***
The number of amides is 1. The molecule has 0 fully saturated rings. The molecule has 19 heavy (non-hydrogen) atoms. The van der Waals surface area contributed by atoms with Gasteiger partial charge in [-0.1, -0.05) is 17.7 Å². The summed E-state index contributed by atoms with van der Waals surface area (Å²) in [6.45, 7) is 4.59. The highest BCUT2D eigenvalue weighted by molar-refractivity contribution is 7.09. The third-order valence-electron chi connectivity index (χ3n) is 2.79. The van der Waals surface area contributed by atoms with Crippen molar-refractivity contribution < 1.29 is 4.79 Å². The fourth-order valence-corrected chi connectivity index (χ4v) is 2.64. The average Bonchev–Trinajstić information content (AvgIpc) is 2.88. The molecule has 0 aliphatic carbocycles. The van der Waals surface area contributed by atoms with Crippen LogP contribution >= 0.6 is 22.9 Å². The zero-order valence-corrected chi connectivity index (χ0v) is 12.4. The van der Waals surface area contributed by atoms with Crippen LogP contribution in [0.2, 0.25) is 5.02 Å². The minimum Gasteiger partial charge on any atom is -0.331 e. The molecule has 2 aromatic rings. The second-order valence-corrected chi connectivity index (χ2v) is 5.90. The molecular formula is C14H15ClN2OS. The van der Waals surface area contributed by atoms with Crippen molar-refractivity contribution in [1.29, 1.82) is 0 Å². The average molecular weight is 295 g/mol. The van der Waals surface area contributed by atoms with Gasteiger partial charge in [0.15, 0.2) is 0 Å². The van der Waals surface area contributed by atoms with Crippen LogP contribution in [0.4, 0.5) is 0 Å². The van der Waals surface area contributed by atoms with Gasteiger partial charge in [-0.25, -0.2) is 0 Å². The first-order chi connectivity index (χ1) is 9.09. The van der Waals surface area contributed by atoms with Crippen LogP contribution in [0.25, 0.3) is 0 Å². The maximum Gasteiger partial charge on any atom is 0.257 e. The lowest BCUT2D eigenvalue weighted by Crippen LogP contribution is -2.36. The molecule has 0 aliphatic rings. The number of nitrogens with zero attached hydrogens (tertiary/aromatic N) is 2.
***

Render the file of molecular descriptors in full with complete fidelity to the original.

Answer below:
The number of amides is 1. The molecule has 0 fully saturated rings. The molecule has 19 heavy (non-hydrogen) atoms. The van der Waals surface area contributed by atoms with Gasteiger partial charge in [-0.1, -0.05) is 17.7 Å². The summed E-state index contributed by atoms with van der Waals surface area (Å²) in [6.45, 7) is 4.59. The highest BCUT2D eigenvalue weighted by molar-refractivity contribution is 7.09. The third-order valence-electron chi connectivity index (χ3n) is 2.79. The van der Waals surface area contributed by atoms with Crippen molar-refractivity contribution < 1.29 is 4.79 Å². The fourth-order valence-corrected chi connectivity index (χ4v) is 2.64. The average Bonchev–Trinajstić information content (AvgIpc) is 2.88. The molecule has 0 aliphatic carbocycles. The van der Waals surface area contributed by atoms with Crippen LogP contribution >= 0.6 is 22.9 Å². The zero-order valence-corrected chi connectivity index (χ0v) is 12.4. The van der Waals surface area contributed by atoms with Crippen LogP contribution in [0.2, 0.25) is 5.02 Å². The minimum Gasteiger partial charge on any atom is -0.331 e. The molecule has 2 aromatic rings. The second-order valence-corrected chi connectivity index (χ2v) is 5.90. The molecular formula is C14H15ClN2OS. The van der Waals surface area contributed by atoms with Crippen molar-refractivity contribution in [1.29, 1.82) is 0 Å². The average molecular weight is 295 g/mol. The van der Waals surface area contributed by atoms with Gasteiger partial charge in [0.15, 0.2) is 0 Å². The van der Waals surface area contributed by atoms with Crippen LogP contribution in [0.4, 0.5) is 0 Å². The van der Waals surface area contributed by atoms with Gasteiger partial charge in [-0.25, -0.2) is 0 Å². The first-order chi connectivity index (χ1) is 9.09. The van der Waals surface area contributed by atoms with Crippen LogP contribution in [0.25, 0.3) is 0 Å². The maximum Gasteiger partial charge on any atom is 0.257 e. The lowest BCUT2D eigenvalue weighted by Crippen LogP contribution is -2.36. The molecule has 0 aliphatic rings. The number of nitrogens with zero attached hydrogens (tertiary/aromatic N) is 2.